# Problem From Heck     3.75 (4 votes) Loading... This is a weekly “Problem From Heck” that has driven several high school teachers crazy. Try if you dare!

Thanks to Gregory Tewksbury-Calculus Humor for this submission!

### 10 thoughts on “Problem From Heck”

1. Partial fractions turns it into the sum of two quadratics, complete the squares, and then use a trig substitution in each of the resulting integrals. Incredibly simple. Anyone who has trouble with this should not be teaching mathematics.

1. How can you do partial fractions on this? It is not possible to factor x^4+1 into the product of two quadratics with integer coefficients.

2. This also should give credit to Kaelyn Willingham, who is a co-owner of Calculus Humor.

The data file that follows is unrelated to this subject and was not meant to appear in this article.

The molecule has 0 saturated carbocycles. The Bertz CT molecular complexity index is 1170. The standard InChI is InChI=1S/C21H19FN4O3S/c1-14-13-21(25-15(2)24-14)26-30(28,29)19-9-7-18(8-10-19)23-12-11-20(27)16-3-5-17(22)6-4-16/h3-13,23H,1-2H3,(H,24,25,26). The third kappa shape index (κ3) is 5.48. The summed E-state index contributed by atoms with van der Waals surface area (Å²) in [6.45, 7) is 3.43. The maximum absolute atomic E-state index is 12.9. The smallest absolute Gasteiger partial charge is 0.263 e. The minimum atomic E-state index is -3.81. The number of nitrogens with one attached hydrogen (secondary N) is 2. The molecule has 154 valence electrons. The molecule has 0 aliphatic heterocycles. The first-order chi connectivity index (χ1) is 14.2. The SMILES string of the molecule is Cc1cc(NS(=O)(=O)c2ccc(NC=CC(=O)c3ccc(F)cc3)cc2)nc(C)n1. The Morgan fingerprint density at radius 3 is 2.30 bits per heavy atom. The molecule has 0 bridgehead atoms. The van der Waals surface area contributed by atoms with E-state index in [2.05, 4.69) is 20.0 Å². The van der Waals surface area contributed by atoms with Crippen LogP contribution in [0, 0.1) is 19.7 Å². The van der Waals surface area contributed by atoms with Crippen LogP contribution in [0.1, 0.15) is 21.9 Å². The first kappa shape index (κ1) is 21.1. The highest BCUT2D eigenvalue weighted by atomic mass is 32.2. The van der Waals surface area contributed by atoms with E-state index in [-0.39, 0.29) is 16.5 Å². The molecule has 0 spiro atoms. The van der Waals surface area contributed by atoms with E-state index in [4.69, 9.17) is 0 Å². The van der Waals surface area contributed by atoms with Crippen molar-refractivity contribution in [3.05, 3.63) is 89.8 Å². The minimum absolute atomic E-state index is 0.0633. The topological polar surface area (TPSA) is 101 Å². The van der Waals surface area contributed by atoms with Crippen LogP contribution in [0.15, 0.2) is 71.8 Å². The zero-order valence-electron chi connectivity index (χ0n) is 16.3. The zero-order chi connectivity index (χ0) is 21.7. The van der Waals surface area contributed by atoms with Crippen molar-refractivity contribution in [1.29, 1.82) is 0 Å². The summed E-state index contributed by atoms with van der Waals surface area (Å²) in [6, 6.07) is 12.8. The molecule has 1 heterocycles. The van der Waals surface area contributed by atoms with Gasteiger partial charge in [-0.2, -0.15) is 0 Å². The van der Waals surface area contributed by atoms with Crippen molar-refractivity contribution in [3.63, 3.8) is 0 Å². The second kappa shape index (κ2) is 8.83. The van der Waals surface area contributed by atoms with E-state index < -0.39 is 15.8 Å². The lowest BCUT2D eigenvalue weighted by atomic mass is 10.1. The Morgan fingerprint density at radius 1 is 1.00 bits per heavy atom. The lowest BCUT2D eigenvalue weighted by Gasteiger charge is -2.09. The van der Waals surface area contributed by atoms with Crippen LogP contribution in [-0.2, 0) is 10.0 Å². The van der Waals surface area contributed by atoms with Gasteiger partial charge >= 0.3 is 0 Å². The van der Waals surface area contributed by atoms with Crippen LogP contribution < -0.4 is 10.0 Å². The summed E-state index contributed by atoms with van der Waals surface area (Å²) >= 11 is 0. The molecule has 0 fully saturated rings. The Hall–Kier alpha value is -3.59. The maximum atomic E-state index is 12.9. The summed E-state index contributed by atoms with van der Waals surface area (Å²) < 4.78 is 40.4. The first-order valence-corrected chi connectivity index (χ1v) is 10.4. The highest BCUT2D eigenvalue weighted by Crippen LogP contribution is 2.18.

3. Obviously, âˆ«(1+x^4)^(-1) dx = âˆ«Î£(-1)^n * x^(4n) dx
= Î£(-1)^n * x^(4n+1)/(4n+1)
And I’m perfectly satisfied with that answer. Fuck partial fractions.

1. you have some (uniform) convergence issues there and you should refer to Lebesgue’s integration theory

4. Let a = sqrt(i), then

1/(x^4+1) = 1/4 [1/(x+ia) – 1/(x-ia) – i/(x+a) + i/(x-a)]

so

âˆ«dx/(x^4+1) = 1/4 [log (x+ia) – log (x-ia) – i log(x+a) + i log(x-a)]

Insert something about branches of the logarithm…, simplify and collect terms to taste.

WTF was that 2 page clusterf**k at the link?

1. That, sir, is Wolfram|Alpha.